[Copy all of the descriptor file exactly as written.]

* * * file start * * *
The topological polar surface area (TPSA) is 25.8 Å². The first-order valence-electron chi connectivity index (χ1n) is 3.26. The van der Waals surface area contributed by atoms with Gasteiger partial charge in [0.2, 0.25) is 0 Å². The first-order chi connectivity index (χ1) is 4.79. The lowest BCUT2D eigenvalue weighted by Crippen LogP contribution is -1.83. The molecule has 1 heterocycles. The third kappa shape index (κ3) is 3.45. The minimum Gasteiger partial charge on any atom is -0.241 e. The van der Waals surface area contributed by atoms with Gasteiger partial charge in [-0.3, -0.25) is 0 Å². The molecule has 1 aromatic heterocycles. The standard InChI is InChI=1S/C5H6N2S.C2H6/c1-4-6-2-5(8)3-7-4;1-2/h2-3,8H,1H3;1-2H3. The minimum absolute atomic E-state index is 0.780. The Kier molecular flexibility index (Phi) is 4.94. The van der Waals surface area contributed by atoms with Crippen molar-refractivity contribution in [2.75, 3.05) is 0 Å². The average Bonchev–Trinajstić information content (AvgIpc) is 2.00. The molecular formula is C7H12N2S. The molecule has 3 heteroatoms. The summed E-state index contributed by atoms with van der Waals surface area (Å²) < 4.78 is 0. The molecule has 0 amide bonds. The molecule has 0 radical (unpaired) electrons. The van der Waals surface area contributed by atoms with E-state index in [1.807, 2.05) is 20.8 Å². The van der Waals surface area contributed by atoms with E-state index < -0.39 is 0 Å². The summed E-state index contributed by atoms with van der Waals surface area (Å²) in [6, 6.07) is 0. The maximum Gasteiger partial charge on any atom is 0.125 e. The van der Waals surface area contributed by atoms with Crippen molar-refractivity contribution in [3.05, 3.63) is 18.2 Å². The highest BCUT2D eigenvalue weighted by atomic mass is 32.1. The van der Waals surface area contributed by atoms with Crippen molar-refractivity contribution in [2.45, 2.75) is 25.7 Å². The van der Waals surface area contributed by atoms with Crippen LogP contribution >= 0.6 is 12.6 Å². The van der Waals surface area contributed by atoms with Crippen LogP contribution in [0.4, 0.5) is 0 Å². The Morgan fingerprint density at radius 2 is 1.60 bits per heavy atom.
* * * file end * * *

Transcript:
The topological polar surface area (TPSA) is 25.8 Å². The first-order valence-electron chi connectivity index (χ1n) is 3.26. The van der Waals surface area contributed by atoms with Gasteiger partial charge in [0.2, 0.25) is 0 Å². The first-order chi connectivity index (χ1) is 4.79. The lowest BCUT2D eigenvalue weighted by Crippen LogP contribution is -1.83. The molecule has 1 heterocycles. The third kappa shape index (κ3) is 3.45. The minimum Gasteiger partial charge on any atom is -0.241 e. The van der Waals surface area contributed by atoms with Gasteiger partial charge in [-0.3, -0.25) is 0 Å². The molecule has 1 aromatic heterocycles. The standard InChI is InChI=1S/C5H6N2S.C2H6/c1-4-6-2-5(8)3-7-4;1-2/h2-3,8H,1H3;1-2H3. The minimum absolute atomic E-state index is 0.780. The Kier molecular flexibility index (Phi) is 4.94. The van der Waals surface area contributed by atoms with Crippen molar-refractivity contribution in [2.75, 3.05) is 0 Å². The average Bonchev–Trinajstić information content (AvgIpc) is 2.00. The molecular formula is C7H12N2S. The molecule has 3 heteroatoms. The summed E-state index contributed by atoms with van der Waals surface area (Å²) < 4.78 is 0. The molecule has 0 amide bonds. The molecule has 0 radical (unpaired) electrons. The van der Waals surface area contributed by atoms with E-state index in [1.807, 2.05) is 20.8 Å². The van der Waals surface area contributed by atoms with E-state index < -0.39 is 0 Å². The summed E-state index contributed by atoms with van der Waals surface area (Å²) in [6, 6.07) is 0. The maximum Gasteiger partial charge on any atom is 0.125 e. The van der Waals surface area contributed by atoms with Crippen molar-refractivity contribution in [3.05, 3.63) is 18.2 Å². The highest BCUT2D eigenvalue weighted by atomic mass is 32.1. The van der Waals surface area contributed by atoms with Crippen molar-refractivity contribution in [2.45, 2.75) is 25.7 Å². The van der Waals surface area contributed by atoms with Crippen LogP contribution >= 0.6 is 12.6 Å². The van der Waals surface area contributed by atoms with Crippen LogP contribution in [0.4, 0.5) is 0 Å². The Morgan fingerprint density at radius 2 is 1.60 bits per heavy atom.